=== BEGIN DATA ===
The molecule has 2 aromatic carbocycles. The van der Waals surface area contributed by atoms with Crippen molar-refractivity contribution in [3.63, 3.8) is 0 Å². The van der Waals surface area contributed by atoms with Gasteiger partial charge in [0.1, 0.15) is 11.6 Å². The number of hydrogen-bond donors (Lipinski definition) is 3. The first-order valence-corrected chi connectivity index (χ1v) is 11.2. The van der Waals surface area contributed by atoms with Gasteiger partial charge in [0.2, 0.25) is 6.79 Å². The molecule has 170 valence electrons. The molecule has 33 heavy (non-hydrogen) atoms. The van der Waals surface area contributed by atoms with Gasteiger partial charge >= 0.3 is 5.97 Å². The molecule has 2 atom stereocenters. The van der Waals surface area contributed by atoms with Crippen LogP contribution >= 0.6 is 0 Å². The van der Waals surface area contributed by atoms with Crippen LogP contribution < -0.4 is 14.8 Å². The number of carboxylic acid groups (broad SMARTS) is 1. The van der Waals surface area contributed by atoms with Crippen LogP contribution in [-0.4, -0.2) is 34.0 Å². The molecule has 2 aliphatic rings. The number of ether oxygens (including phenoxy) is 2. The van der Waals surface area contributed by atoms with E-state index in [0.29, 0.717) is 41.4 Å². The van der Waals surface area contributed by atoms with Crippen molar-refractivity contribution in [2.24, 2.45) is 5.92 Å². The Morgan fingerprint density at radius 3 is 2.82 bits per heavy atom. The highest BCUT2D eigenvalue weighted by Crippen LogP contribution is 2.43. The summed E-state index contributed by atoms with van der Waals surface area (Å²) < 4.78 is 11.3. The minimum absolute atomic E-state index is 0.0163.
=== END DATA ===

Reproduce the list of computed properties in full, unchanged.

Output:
The molecule has 2 aromatic carbocycles. The van der Waals surface area contributed by atoms with Crippen molar-refractivity contribution in [3.63, 3.8) is 0 Å². The van der Waals surface area contributed by atoms with Gasteiger partial charge in [0.1, 0.15) is 11.6 Å². The number of hydrogen-bond donors (Lipinski definition) is 3. The first-order valence-corrected chi connectivity index (χ1v) is 11.2. The van der Waals surface area contributed by atoms with Gasteiger partial charge in [0.2, 0.25) is 6.79 Å². The molecule has 170 valence electrons. The molecule has 33 heavy (non-hydrogen) atoms. The van der Waals surface area contributed by atoms with Gasteiger partial charge >= 0.3 is 5.97 Å². The molecule has 2 atom stereocenters. The van der Waals surface area contributed by atoms with Crippen LogP contribution >= 0.6 is 0 Å². The van der Waals surface area contributed by atoms with Crippen LogP contribution < -0.4 is 14.8 Å². The number of carboxylic acid groups (broad SMARTS) is 1. The van der Waals surface area contributed by atoms with Crippen LogP contribution in [-0.4, -0.2) is 34.0 Å². The molecule has 2 aliphatic rings. The number of ether oxygens (including phenoxy) is 2. The van der Waals surface area contributed by atoms with E-state index in [0.29, 0.717) is 41.4 Å². The van der Waals surface area contributed by atoms with Crippen molar-refractivity contribution in [2.24, 2.45) is 5.92 Å². The Morgan fingerprint density at radius 3 is 2.82 bits per heavy atom. The highest BCUT2D eigenvalue weighted by Crippen LogP contribution is 2.43. The summed E-state index contributed by atoms with van der Waals surface area (Å²) < 4.78 is 11.3. The minimum absolute atomic E-state index is 0.0163.